Prostate Cancer

A meta-analysis of case-control and cohort studies that included 11,346 cases and 140,177 controls found no association between enterolactone, matairesinol, secoisolariciresinol, or total lignans and prostate cancer.7 A systematic review came to a similar conclusion: most epidemiologic studies found no association between prostate cancer risk and dietary intake of flaxseed lignans or serum levels of enterolactone.8

Clinical studies, however, found that dietary flaxseed affected tumor markers.8 In a study of men with prostatic intraepithelial neoplasia, 30 g per day of flaxseed for 6 months decreased serum total prostate specific antigen (PSA) and the proliferation rate of benign epithelial cells. Another study among men with prostate cancer with a planned prostatectomy who received 30 g of flaxseed per day for about 34 days demonstrated decreased total testosterone and free androgen levels, decreased tumor proliferation index among men with a Gleason score of 6 or less, and increased tumor apoptotic scores. A similar study also demonstrated lower tumor proliferation rates with 30 g per day of flaxseed consumed by men awaiting prostatectomy.


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Another study of men with localized prostate cancer showed that 30 g per day of flaxseed for about 30 days increased urinary concentrations of flaxseed lignans, and these concentrations were significantly associated with Ki67 tumor expression.9

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Conclusions

Epidemiologic data of flaxseed dietary intake and high enterolactone serum concentrations — as well as in-human biomarker studies conducted in a randomized controlled design — suggest that flaxseed consumption may reduce the risk of breast cancer. The data are less clear for prostate cancer, but biomarker studies suggest that consumption of 30 g per day of flaxseed can reduce PSA levels and tumor proliferation rate. Larger studies are needed to validate the effect of flaxseed consumption on cancer prevention or treatment.

References

  1. Toure A, Xeuming X. Flaxseed lignans: source, biosynthesis, metabolism, antioxidant activity, bio-active components, and health benefits. Compr Rev Food Sci Food Safety. 2010;9:261-9.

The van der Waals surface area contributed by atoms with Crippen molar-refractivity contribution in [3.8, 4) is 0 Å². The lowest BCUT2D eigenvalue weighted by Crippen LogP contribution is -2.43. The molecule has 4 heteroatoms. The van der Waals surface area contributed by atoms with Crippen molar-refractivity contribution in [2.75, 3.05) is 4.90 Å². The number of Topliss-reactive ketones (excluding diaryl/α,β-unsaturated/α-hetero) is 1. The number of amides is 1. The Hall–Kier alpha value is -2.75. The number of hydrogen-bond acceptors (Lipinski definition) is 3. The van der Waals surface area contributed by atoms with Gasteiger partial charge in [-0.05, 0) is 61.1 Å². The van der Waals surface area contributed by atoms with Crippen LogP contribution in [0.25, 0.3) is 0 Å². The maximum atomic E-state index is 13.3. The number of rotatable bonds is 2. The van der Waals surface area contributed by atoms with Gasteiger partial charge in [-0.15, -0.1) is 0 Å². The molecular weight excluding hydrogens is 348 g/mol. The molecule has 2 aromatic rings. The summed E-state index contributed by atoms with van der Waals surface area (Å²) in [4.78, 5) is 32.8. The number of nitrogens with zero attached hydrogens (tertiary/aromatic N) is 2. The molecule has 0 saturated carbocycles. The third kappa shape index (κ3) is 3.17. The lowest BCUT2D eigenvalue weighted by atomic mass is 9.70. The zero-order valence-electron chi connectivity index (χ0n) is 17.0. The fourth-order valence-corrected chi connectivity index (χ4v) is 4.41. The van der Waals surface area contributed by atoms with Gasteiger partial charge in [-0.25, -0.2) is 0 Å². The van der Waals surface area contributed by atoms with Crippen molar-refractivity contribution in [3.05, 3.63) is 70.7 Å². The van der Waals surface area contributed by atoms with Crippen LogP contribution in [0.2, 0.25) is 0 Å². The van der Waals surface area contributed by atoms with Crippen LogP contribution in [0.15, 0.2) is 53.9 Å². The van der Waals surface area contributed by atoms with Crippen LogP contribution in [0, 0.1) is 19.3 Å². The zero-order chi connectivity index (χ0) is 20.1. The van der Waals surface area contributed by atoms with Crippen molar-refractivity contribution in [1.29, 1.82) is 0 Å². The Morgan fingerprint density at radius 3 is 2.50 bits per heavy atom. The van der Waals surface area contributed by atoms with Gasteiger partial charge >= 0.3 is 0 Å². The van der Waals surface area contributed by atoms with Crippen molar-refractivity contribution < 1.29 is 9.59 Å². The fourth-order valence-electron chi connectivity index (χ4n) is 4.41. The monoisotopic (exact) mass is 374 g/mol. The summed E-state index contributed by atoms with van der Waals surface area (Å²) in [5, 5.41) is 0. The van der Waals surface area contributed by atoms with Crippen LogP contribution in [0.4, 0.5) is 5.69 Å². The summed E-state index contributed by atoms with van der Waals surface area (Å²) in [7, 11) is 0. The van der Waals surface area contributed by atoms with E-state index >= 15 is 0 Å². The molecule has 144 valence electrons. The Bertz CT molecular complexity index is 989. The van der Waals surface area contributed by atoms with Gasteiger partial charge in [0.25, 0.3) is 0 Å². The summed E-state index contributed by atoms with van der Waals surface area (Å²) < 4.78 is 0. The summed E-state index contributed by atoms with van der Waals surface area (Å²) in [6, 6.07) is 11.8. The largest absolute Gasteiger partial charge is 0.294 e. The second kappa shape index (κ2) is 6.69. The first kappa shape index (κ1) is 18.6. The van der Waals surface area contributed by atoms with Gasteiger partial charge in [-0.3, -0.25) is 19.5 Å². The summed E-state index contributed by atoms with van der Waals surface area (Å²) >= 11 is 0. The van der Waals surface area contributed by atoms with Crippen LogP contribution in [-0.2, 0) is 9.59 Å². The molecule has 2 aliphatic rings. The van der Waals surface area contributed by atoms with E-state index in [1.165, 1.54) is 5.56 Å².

2. Zaineddin AK, Vrieling A, Buck K, et al. Serum enterolactone and postmenopausal breast cancer risk by estrogen, progesterone and herceptin 2 receptor status. Int J Cancer. 2011;130:1401-10. doi: 10.1002/ijc.26157
  3. Seibold P, Vrieling A, Johnson TS, et al. Enterolactone concentrations and prognosis after postmenopausal breast cancer: assessment of effect modification and meta-analysis. Int J Cancer. 2014;135:923-33. doi: 10.1002/ijc.28729
  4. Lowcock EC, Cotterchio M, Boucher BA. Consumption of flaxseed, a rich source of lignans, is associated with reduced breast cancer risk. Cancer Causes Control. 2013;24:813-6. doi: 10.1007/s10552-013-0155-7
  5. Thompson LU, Chen JM, Li T, Strasser-Weippl K, Goss PE. Dietary flaxseed alters tumor biological markers in postmenopausal breast cancer. Clin Cancer Res. 2005;11:3828-35.
  6. McCann SE, Edge SB, Hicks DG, et al. A pilot study comparing the effect of flaxseed, aromatase inhibitor, and the combination on breast tumor biomarkers. Nutr Cancer. 2014;66:566-75. doi: 10.1080/01635581.2014.894097
  7. Zhang Q, Feng H, Qluwakemi B, et al. Phytoestrogens and risk of prostate cancer: an updated meta-analysis of epidemiologic studies. Int J Food Sci Nutr. 2017;68:28-42. doi: 10.1080/09637486.2016.1216525
  8. Saarinen NM, Tuominen J, Pylkkänen L, Santti R. Assessment of information to substantiate a health claim on the prevention of prostate cancer by lignans. Nutrients. 2010;2:99-115. doi: 10.3390/nu2020099
  9. Azrad M, Vollmer RT, Madden J, et al. Flaxseed-derived enterolactone is inversely associated with tumor cell proliferation in men with localized prostate cancer. J Med Food. 2013;16:357-60. doi: 10.1089/jmf.2012.0159